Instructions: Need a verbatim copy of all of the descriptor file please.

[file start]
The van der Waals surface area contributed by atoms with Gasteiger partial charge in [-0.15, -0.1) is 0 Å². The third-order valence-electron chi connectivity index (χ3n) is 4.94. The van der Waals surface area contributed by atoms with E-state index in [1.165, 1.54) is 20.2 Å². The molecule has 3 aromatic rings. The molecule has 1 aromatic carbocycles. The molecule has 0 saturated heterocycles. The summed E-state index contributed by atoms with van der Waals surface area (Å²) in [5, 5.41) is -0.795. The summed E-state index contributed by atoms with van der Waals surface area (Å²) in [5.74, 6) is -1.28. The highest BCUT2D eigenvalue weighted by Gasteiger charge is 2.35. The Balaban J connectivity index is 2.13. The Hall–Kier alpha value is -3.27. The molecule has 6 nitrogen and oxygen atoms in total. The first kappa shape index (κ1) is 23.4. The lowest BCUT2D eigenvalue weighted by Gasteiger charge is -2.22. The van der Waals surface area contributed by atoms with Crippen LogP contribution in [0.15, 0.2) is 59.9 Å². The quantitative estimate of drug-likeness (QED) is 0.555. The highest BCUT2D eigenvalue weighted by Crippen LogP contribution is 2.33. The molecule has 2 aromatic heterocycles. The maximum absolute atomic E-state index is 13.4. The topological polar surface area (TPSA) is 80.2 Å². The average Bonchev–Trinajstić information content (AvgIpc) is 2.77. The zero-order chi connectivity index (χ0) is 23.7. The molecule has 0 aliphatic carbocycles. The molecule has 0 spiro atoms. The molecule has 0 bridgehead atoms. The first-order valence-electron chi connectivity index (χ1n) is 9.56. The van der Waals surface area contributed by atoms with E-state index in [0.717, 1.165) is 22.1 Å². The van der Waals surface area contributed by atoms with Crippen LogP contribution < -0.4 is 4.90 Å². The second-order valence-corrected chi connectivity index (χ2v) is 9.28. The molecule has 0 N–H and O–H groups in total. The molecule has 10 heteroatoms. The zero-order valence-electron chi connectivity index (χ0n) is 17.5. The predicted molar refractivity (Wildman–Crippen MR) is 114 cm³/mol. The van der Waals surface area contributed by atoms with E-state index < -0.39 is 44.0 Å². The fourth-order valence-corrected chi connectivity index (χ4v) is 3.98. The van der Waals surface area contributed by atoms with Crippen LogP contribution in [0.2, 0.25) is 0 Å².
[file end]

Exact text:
The van der Waals surface area contributed by atoms with Gasteiger partial charge in [-0.15, -0.1) is 0 Å². The third-order valence-electron chi connectivity index (χ3n) is 4.94. The van der Waals surface area contributed by atoms with E-state index in [1.165, 1.54) is 20.2 Å². The molecule has 3 aromatic rings. The molecule has 1 aromatic carbocycles. The molecule has 0 saturated heterocycles. The summed E-state index contributed by atoms with van der Waals surface area (Å²) in [5, 5.41) is -0.795. The summed E-state index contributed by atoms with van der Waals surface area (Å²) in [5.74, 6) is -1.28. The highest BCUT2D eigenvalue weighted by Gasteiger charge is 2.35. The Balaban J connectivity index is 2.13. The Hall–Kier alpha value is -3.27. The molecule has 6 nitrogen and oxygen atoms in total. The first kappa shape index (κ1) is 23.4. The lowest BCUT2D eigenvalue weighted by Gasteiger charge is -2.22. The van der Waals surface area contributed by atoms with Crippen LogP contribution in [0.15, 0.2) is 59.9 Å². The quantitative estimate of drug-likeness (QED) is 0.555. The highest BCUT2D eigenvalue weighted by Crippen LogP contribution is 2.33. The molecule has 2 aromatic heterocycles. The maximum absolute atomic E-state index is 13.4. The topological polar surface area (TPSA) is 80.2 Å². The average Bonchev–Trinajstić information content (AvgIpc) is 2.77. The zero-order chi connectivity index (χ0) is 23.7. The molecule has 0 aliphatic carbocycles. The molecule has 0 spiro atoms. The molecule has 0 bridgehead atoms. The first-order valence-electron chi connectivity index (χ1n) is 9.56. The van der Waals surface area contributed by atoms with E-state index in [0.717, 1.165) is 22.1 Å². The van der Waals surface area contributed by atoms with Crippen LogP contribution < -0.4 is 4.90 Å². The second-order valence-corrected chi connectivity index (χ2v) is 9.28. The molecule has 0 N–H and O–H groups in total. The molecule has 10 heteroatoms. The zero-order valence-electron chi connectivity index (χ0n) is 17.5. The predicted molar refractivity (Wildman–Crippen MR) is 114 cm³/mol. The van der Waals surface area contributed by atoms with E-state index < -0.39 is 44.0 Å². The fourth-order valence-corrected chi connectivity index (χ4v) is 3.98. The van der Waals surface area contributed by atoms with Crippen LogP contribution in [0.2, 0.25) is 0 Å².